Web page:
Photographs ©Toby Coulson
Every 2 years LPA (Lisa Pritchard Agency) one of the UK’s leading photographers agents, runs a competition to find 5 up and coming commercial photographers to be represented as part of a 2 year programme.
Since its launch in 2007 the competition and the division have increased in popularity, attracting much positive recognition.
Aside from the invaluable advice and insight an experienced agent can offer to photographers at this crucial stage in their careers, LPA Futures provides a welcome springboard, fast tracking recognition in a highly competitive industry.
How do you think winning something like this will change the trajectory of your career?
Pursuing photography as a career as we all know is very tough, trying to get your work seen in a market place that is already over saturated with imagery can often be a very solitary disheartening business. Having the backing of a respected agency like LPA will give me the confidence in my work to push for bigger jobs and continue getting my work out there.
What are your plans for the next couple of years? I know from talking to many of my photographer friends they usually go down one of two paths. Either pursuing editorial jobs while working personal projects on the side, or they spend a few years dedicated to a single project with the aim of building a career around that.
My plan is to continue with paid jobs to get money together to fund my personal projects. I think the only way to progress to working on bigger jobs is by generating new work for my portfolio that is original and will catch the eye of Art Directors and clients.
What tips do you have for people who are thinking about going to school for photography?
I think that studying photography is a great way to explore your interests and develop your work into your own style but at the same time it is also easy to get stuck in the student bubble. It is a big shock leaving Uni and realizing how tough the industry is to break into. It is very important to be aware of the work being created in the industry and to set this as your benchmark.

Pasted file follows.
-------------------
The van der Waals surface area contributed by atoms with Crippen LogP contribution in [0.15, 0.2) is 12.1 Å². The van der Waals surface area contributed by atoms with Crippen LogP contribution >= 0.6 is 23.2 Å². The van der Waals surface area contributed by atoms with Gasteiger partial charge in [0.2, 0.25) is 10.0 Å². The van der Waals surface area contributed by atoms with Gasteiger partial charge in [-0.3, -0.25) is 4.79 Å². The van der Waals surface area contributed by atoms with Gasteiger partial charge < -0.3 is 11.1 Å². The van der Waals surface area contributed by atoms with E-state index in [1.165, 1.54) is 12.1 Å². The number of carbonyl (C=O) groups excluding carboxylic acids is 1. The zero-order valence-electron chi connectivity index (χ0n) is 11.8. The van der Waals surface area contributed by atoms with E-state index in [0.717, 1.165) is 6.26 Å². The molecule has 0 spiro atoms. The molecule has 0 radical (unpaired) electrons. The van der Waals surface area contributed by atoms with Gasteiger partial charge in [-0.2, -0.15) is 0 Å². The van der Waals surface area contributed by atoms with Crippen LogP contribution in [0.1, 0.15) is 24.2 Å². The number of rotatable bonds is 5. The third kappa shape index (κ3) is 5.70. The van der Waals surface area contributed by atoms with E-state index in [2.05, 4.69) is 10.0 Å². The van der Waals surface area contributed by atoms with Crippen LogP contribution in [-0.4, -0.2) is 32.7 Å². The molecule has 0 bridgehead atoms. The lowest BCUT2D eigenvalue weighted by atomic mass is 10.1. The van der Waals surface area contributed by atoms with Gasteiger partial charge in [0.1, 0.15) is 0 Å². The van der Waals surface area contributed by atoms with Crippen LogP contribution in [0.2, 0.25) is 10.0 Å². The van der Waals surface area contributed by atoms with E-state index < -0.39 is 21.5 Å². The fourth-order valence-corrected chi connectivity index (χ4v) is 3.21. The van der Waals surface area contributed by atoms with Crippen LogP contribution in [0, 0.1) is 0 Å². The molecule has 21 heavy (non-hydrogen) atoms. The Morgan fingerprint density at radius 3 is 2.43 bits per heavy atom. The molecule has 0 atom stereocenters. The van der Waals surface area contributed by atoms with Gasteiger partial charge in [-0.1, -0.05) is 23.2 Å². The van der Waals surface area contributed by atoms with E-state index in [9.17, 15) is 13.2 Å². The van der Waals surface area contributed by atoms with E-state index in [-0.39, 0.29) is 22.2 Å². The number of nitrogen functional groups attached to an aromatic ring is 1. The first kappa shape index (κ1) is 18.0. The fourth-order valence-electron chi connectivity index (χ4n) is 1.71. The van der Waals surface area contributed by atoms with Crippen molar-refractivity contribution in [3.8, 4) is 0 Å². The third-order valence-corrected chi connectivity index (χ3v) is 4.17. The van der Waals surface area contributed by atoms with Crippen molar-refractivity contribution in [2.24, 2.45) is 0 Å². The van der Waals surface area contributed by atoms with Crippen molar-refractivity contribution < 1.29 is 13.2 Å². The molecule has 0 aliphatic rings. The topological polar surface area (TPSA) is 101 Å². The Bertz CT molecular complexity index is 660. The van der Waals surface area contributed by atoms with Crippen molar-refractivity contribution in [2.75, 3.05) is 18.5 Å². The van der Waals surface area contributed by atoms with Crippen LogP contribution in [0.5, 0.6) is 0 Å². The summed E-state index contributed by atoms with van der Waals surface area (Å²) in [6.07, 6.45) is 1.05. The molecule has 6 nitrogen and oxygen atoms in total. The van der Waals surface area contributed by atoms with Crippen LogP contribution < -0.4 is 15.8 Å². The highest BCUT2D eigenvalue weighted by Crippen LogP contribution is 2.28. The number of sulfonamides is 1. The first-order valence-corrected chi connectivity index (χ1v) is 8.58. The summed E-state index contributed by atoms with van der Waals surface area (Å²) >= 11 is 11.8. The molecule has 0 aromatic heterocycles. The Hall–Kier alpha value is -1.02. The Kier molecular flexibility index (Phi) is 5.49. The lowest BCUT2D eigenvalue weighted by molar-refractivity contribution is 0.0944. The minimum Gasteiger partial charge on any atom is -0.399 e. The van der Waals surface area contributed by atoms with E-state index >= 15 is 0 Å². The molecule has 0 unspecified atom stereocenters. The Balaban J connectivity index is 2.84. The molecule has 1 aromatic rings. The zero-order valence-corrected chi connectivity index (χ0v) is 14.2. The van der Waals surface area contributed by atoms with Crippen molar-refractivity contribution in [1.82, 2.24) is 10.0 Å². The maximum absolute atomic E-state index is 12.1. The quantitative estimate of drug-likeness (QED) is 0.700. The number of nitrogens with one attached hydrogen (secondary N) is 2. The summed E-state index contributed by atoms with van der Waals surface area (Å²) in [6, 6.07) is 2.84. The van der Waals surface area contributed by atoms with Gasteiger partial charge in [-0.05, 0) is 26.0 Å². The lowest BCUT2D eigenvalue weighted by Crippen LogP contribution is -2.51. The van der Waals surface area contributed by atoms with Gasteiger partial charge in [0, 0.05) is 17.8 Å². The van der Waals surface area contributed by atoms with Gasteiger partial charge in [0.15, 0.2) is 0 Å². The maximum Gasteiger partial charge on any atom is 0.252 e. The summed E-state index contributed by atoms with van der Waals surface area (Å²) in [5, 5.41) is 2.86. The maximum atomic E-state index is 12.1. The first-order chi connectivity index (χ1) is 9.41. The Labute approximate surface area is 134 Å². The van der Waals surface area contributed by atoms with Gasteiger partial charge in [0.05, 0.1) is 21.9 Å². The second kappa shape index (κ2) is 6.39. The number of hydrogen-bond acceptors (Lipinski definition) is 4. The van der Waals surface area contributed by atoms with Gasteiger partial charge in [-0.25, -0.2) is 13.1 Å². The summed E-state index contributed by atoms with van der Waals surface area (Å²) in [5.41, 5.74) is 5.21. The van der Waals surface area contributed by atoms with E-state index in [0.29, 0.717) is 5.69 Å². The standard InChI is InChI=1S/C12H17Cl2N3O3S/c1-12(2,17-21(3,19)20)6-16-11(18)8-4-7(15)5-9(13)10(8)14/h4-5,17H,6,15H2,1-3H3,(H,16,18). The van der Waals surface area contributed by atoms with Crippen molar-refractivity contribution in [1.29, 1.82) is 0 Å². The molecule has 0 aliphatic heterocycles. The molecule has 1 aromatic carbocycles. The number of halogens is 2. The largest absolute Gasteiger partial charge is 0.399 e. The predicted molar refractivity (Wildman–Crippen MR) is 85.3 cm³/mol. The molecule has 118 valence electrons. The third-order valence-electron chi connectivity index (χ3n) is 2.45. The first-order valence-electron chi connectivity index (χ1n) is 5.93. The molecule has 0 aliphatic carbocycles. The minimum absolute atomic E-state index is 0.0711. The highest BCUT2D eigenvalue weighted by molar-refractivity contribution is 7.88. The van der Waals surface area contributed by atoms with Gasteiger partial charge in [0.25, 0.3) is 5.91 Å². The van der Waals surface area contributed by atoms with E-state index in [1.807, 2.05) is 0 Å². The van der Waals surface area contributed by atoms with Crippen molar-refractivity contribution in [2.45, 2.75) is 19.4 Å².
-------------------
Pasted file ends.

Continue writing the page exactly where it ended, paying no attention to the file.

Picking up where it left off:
Who are some of the photographers that have influenced your work?
I was very influenced by earlier British photographers such as Daniel Meadows, Keith Arnett, and Chris Killip whose beautiful touching portraits I found very inspiring, other influences are Joel Sternfeld, Paul Graham Taryn Simon, David Goldblatt and Toby Glanville to name a few.
When you’re making a portrait, how do you approach the subject? Do you chat with them for awhile first? How do you make them comfortable with the process?
A lot of the portraits I have taken are a result of at least two sittings with the subject. For me it is definitely about spending time with the subject and building a relationship with them. I like not to have to much of a fixed idea of how I want the finished result to look and allow that to develop through the course of the shoot.
I know it’s hard to come up with a single answer but what would you say you hope to achieve with your personal projects, for example The Road Between?
With a project like the Road Between I think It is the process I enjoy the most. I love how photography takes you to places that you would otherwise never go and puts you in situations that wouldn’t come about in day to day life. I don’t think there is something I am specifically trying to say with the project but I hope it creates a reaction or feeling from the viewer.